So what if the Lionesses are white?

This ugly obsession with race is bad news for the beautiful game.

Inaya Folarin Iman

Inaya Folarin Iman

Topics Identity Politics Sport UK

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The England women’s football team stands accused of one of the worst sins of our time – of being insufficiently racially diverse.

Following England’s 8-0 victory against Norway last week, which secured the Lionesses’ place in tonight’s Euro 2022 quarter-final, a BBC presenter bemoaned the team’s ‘lack of diversity’. She complained that all the England players on the pitch were ‘all white’.

For the Guardian, this lack of diversity has serious consequences. On Monday, it argued that the all-white England team would ‘stop many girls from dreaming’ about becoming footballers.

Complaints like these are all too common nowadays. It seems there is no area of life where racial grievances cannot be found. Every aspect of society is now relentlessly racialised.

It is especially tragic to see this grim racial outlook take hold in football. It is patronising and wrong to claim that fans and would-be players need to see ‘people like them’ to appreciate the game and admire the players.

You need only look at the men’s game to see why this is nonsense. The England men’s team has players from a wide range of ethnic backgrounds, who are admired by people from all backgrounds. There are millions of ‘white’ England fans who adore Raheem Sterling, just as there are millions of ‘black’ fans who admire Harry Kane.

Even as I write this, I loathe having to categorise the players and supporters by their skin colour. But this is exactly what today’s racialism demands of us. It forces us to constantly put people into racial boxes and see every aspect of life through a racial lens.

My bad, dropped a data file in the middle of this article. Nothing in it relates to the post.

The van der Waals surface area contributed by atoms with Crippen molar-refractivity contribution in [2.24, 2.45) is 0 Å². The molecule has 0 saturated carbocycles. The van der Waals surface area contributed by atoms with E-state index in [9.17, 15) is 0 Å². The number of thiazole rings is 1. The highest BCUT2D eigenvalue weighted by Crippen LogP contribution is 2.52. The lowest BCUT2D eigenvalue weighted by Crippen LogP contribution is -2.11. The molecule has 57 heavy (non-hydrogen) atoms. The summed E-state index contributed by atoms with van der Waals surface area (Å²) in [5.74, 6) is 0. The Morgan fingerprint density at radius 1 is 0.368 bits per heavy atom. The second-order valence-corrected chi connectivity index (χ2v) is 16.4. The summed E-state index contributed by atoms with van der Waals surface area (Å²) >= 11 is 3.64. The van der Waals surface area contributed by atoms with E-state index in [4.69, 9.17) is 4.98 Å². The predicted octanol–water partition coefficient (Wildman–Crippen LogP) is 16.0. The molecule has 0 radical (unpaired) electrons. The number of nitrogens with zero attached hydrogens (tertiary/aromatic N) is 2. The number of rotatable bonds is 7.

It is also remarkable how ‘white’ has become a casual insult. To even remark that a team is ‘all white’ is to imply there is a problem that needs to be solved. This is incredibly demeaning to the England women, who have trained hard for years to earn their place on the team. Many would have made immense sacrifices to reach such an elite level – only to then be judged negatively for the colour of their skin.

Identity politics ought to have no place in sport. What matters ultimately should be how good you are, how skilled you are, your athleticism and prowess, not your ethnic background.

This relentless fixation on race is immensely corrosive for society. It can only divide us. It distances us from one another, makes us more suspicious of each other and ultimately makes the ideal of achieving a colourblind society a much more distant goal.

There are those who will argue that racism still infects football and so better racial representation is essential. Many will point to last year’s men’s Euros final, when black England players were subjected to racist online abuse after missing their penalties. This sparked a week-long moral panic about racism. But it later transpired that most of the abuse came from a tiny number of bot accounts or from foreign countries. Still, the initial claim that there was widespread racist abuse lingers over the memory of that game.

Of course, breaking down racial barriers and fighting racial discrimination are laudable goals in sport as elsewhere in life. But now there is a seemingly endless supply of stoked-up racial controversies threatening to overshadow the game itself.

It should be possible to enjoy football for football’s sake, without being subjected to endless partisan messaging on race. And we should really be able to cheer on the England team without worrying about the players’ skin colour.

Inaya Folarin Iman is a spiked columnist, GB News presenter and founder of the Equiano Project.

Picture by: Getty.

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Topics Identity Politics Sport UK


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